Jake Old: After a life change, putting insomnia to sleep
Insomnia has historically been a hurdle for me – going back to high school, when I would find myself staring at the ceiling for many hours of the night, my mind racing.
When I was in college, the problem persisted. It manifested itself in constant waking during the night, rendering a good night's sleep more rare than the Holy Grail.
The stress of school — assignment deadlines, social pressure — was the obvious cause of my insomnia. It was the one common thread throughout these nine years of my life. This was the conclusion I came to at the time.
I was also a dedicated musician during this time. Sure, it had some stresses too, and it was certainly another common link, but it was a hobby, a passion. Stress from this part of my life shouldn't have been keeping me up at night. Music is a stress reliever for most people.
At some point in college, something strange happened. I harnessed the insomnia. I used it to create a bubble of silence, a time when I could be all alone with my thoughts. And my musical creativity seemed to thrive. Some of my best songwriting was done during this time.
I came to embrace insomnia. Every time I got stuck in a rut in my writing, I knew I could work myself out of it as soon as a sleepless night came along.
After I graduated, the stresses of school dissipated. I was playing more music than ever before, and I developed what is commonly referred to as a “moonlight tan,” the ghostly complexion of someone who has no regular contact with sunlight. I kept odd hours, as musicians are apt to do, and slept during the day, living life with the shadows and the creatures of the night.
My insomnia persisted. Perhaps it was the high expectations I imposed on my musical abilities. Perhaps my body simply had completely forgotten how to sleep normally, so that even when the stress that started the insomnia had gone, my body was still lost.
When I started at The Mountain Press at the end of October, the amount of space in my world occupied by music decreased substantially. I still play guitar and sing songs somewhat regularly, and I even write occasionally. But it's a drastic change from the way that I was entirely consumed by music for a decade before.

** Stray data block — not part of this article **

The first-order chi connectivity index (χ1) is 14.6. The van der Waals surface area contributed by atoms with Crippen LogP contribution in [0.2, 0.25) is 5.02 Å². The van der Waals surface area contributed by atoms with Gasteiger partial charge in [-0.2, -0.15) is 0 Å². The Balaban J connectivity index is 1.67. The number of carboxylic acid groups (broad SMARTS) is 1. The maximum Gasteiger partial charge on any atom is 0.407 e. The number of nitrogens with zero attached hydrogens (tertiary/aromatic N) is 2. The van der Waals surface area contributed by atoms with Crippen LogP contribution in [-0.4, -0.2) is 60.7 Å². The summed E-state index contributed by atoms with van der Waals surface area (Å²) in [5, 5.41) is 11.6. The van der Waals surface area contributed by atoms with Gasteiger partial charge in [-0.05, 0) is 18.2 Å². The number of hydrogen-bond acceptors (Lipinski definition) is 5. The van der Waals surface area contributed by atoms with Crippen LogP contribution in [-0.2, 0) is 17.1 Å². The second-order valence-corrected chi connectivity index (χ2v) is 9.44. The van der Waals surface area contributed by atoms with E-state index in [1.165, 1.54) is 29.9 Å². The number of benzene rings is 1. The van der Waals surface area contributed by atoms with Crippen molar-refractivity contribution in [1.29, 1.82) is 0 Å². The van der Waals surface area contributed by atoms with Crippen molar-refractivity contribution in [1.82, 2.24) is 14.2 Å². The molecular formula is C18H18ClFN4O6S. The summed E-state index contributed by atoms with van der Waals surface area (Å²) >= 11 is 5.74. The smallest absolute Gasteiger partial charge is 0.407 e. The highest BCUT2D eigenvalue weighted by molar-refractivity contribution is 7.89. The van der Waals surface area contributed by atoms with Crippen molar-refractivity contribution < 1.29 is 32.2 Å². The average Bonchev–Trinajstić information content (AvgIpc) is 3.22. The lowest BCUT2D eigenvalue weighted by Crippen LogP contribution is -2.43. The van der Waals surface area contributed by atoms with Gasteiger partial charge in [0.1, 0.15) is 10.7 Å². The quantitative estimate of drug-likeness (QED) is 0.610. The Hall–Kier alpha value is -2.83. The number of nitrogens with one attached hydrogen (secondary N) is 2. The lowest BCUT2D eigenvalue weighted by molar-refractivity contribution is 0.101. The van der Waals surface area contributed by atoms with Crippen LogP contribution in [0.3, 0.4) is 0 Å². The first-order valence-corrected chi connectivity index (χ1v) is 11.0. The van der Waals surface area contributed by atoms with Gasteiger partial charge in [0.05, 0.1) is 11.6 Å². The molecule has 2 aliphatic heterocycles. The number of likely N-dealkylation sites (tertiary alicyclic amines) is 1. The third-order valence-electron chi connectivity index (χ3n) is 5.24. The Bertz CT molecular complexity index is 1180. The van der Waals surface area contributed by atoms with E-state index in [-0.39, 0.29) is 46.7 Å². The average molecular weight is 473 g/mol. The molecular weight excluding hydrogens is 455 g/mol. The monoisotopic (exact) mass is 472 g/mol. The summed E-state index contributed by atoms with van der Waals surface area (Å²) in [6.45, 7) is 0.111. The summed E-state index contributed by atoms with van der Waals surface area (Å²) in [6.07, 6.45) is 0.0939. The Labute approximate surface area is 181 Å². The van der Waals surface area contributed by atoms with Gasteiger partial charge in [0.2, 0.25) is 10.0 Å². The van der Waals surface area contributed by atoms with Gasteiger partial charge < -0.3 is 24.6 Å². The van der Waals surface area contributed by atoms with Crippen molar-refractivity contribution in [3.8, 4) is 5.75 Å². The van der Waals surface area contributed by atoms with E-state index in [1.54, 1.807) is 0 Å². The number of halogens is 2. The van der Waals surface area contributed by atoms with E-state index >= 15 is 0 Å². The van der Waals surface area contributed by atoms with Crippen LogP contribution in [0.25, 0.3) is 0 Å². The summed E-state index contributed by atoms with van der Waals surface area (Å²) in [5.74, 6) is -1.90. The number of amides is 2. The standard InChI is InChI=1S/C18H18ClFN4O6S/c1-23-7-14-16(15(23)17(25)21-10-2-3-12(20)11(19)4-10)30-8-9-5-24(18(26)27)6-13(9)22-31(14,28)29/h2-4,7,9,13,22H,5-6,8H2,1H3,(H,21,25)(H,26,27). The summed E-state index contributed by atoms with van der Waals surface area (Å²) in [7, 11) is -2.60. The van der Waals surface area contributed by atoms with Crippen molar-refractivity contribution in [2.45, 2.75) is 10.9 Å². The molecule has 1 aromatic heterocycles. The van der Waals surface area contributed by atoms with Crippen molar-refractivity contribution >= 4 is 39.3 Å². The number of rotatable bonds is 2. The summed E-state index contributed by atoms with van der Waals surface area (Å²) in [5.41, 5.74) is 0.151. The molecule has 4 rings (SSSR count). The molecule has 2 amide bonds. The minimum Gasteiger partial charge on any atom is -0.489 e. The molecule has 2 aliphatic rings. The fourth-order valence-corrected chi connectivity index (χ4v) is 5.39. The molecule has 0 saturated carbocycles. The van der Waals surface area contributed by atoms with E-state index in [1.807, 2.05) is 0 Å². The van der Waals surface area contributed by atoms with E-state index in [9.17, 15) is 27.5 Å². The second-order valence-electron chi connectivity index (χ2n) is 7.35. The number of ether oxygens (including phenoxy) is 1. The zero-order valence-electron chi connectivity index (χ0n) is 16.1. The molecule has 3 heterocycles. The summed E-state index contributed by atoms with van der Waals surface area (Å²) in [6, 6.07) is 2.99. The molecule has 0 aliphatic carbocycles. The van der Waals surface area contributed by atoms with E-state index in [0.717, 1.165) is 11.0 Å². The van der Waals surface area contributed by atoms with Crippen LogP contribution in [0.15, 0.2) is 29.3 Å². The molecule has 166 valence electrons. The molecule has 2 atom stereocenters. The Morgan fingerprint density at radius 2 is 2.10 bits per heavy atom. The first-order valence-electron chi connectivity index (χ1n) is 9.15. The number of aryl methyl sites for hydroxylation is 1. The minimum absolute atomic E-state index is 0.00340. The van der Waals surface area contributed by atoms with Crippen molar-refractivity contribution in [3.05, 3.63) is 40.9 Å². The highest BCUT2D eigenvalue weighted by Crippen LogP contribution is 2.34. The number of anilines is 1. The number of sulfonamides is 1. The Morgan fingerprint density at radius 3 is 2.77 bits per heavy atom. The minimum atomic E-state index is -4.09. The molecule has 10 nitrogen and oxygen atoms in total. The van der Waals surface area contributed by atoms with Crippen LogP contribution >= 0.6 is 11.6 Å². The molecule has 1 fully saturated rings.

With this job comes obvious new stress. If I blamed my insomnia on school stress, then I almost certainly should be burning the midnight oil now that I have started a real job with real pressure, real deadlines and real expectations.
And yet something magical has started since I've been living in the land of the Smokies: I've been sleeping through the night regularly.
In fact, I've only had insomnia a handful of times, a far cry from the days of college, when I might find myself unable to get a satisfying night of sleep as many as five days a week.
Beyond that, I don't feel stifled creatively. I was always afraid that, if the day did in fact arrive when I would move past my bouts with insomnia, my creativity would fade away. The moments I spend with my guitar lately have almost all been bursting with inspiration.
I suppose there's a chance that I have higher expectations for myself as a musician than as a writer. Or maybe it was the pressure to be a good enough musician for the expectations of others, rather than myself. After all, nearly every person close to me wonders why I would give up music for writing. But no one wondered why I allowed writing to take a back seat to my passion for music during the months after graduation.
The more I think about it, the less I really care. I'm not going to question it. Maybe it was stress from certain aspects of my life. Maybe the sofa I'm sleeping on is just more comfortable than my old bed. Maybe there's something in the air here in East Tennessee.
Whatever it is, I'm enjoying the regular sleeping schedule I've found myself on. Maybe I just shouldn't jinx it by worrying about it too much.
Jake Old is a reporter for The Mountain Press. Call 428-0748, ext. 214, or email firstname.lastname@example.org.